Chart review showed that 121/131 (92%) patients (17 men, 104 women, age 53 ± 15 years) were eligible for the study. The ten patients excluded were so for incomplete data (5 patients), and inability to fulfill the entry criteria (5 patients).

A history of abuse was found in 15/121 (12.4%) patients (5 sexual; 10 physical or psychological). Once OD was diagnosed, all patients were treated with high-fiber diet and/or laxatives, and this regimen did not resolve the symptoms in 70 patients. These latter subjects were referred for biofeedback training.

Biofeedback treatment was thus carried out in 60 patients without a history of abuse and in 10 of those with a history of abuse. At the end of the biofeedback training, 56/60 (93%) of the former and 10/10 (100%) of the latter had a successful response, according to the criteria described above: this difference was not significant (p = 0.53) between the two groups. No differences between manometric or defecographic findings and between types of abuse were found concerning the response to biofeedback treatment.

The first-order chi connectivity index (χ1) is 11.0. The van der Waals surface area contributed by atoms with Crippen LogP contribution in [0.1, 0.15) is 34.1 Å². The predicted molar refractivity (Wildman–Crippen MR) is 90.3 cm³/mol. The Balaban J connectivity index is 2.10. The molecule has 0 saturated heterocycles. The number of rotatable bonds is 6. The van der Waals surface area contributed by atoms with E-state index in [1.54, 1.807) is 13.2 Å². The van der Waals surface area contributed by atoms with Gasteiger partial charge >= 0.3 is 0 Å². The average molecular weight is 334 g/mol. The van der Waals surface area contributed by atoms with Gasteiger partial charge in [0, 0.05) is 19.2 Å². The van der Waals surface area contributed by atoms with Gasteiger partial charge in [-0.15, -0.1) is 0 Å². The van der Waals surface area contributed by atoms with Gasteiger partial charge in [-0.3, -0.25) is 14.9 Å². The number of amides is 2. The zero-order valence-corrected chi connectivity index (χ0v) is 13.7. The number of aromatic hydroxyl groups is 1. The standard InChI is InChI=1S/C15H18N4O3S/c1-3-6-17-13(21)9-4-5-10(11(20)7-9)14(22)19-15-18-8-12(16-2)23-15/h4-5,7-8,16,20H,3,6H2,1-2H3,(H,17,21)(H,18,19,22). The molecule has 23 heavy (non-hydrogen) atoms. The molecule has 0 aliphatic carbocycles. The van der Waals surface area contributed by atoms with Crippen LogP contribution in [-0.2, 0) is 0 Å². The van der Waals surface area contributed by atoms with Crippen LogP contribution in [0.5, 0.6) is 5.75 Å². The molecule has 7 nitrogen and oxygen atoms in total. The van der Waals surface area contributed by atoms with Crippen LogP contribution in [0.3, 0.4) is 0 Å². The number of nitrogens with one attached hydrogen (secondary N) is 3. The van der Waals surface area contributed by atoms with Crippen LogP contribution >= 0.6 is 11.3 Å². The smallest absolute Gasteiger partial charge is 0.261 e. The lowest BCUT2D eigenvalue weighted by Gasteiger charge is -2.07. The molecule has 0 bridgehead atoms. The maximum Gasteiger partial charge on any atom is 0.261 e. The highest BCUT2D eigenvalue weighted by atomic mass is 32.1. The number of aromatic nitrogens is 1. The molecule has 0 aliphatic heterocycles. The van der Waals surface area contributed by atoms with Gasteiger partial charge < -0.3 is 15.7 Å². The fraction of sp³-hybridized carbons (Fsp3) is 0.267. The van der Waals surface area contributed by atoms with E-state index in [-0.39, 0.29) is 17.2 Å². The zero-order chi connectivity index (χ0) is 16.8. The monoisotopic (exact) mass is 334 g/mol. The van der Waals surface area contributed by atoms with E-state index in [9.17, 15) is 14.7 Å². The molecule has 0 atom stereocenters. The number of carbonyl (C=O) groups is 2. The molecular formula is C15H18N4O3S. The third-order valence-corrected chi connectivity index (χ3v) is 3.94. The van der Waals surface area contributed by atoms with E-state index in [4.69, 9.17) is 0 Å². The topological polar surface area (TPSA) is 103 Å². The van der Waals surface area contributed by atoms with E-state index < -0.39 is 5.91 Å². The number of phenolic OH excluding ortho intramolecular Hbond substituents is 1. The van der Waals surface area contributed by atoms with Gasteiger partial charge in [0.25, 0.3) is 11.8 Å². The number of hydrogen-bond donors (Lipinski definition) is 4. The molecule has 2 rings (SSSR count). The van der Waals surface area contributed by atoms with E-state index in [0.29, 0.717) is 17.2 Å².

In this study we report that the prevalence of sexual/physical or psychological abuse in patients referred to a general gastroenterology practice is slightly higher than 10%, and lower than that reported by other authors (14,15). However, the latter studies recruited patients referred to tertiary centers, more likely to be highly selected and having more associated pathologies. Of course, due to the peculiar, intimate, and difficult topic to face, which requires some deep and trusty relationship between patient and physician, there is the possibility that a history of abuse could have not been reported or elicited in some of the patients during their evaluation. Studies on patients with IBS, for instance, show different health seeking behaviors in patients with and without a history of abuse (22).